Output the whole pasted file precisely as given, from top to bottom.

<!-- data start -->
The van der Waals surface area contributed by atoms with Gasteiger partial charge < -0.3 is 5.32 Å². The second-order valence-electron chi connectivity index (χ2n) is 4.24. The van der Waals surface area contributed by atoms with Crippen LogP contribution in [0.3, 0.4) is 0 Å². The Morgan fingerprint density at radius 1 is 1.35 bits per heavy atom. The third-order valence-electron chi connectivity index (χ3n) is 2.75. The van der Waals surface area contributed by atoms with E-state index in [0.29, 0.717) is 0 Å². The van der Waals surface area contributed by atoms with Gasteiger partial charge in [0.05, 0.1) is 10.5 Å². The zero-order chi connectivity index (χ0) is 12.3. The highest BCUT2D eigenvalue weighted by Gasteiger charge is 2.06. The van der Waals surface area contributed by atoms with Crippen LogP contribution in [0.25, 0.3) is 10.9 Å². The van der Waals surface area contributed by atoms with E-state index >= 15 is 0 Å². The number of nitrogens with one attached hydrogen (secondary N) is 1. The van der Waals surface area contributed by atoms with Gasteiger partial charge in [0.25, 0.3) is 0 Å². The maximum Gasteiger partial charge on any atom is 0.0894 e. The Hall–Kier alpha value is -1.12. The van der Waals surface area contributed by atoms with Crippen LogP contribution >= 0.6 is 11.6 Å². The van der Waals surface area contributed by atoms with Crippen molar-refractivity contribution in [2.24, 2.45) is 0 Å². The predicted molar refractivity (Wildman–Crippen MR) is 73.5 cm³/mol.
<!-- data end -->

The van der Waals surface area contributed by atoms with Gasteiger partial charge < -0.3 is 5.32 Å². The second-order valence-electron chi connectivity index (χ2n) is 4.24. The van der Waals surface area contributed by atoms with Crippen LogP contribution in [0.3, 0.4) is 0 Å². The Morgan fingerprint density at radius 1 is 1.35 bits per heavy atom. The third-order valence-electron chi connectivity index (χ3n) is 2.75. The van der Waals surface area contributed by atoms with E-state index in [0.29, 0.717) is 0 Å². The van der Waals surface area contributed by atoms with Gasteiger partial charge in [0.05, 0.1) is 10.5 Å². The zero-order chi connectivity index (χ0) is 12.3. The highest BCUT2D eigenvalue weighted by Gasteiger charge is 2.06. The van der Waals surface area contributed by atoms with Crippen LogP contribution in [0.25, 0.3) is 10.9 Å². The van der Waals surface area contributed by atoms with E-state index >= 15 is 0 Å². The number of nitrogens with one attached hydrogen (secondary N) is 1. The van der Waals surface area contributed by atoms with Gasteiger partial charge in [0.25, 0.3) is 0 Å². The maximum Gasteiger partial charge on any atom is 0.0894 e. The Hall–Kier alpha value is -1.12. The van der Waals surface area contributed by atoms with Crippen LogP contribution >= 0.6 is 11.6 Å². The van der Waals surface area contributed by atoms with Crippen molar-refractivity contribution in [2.24, 2.45) is 0 Å². The predicted molar refractivity (Wildman–Crippen MR) is 73.5 cm³/mol.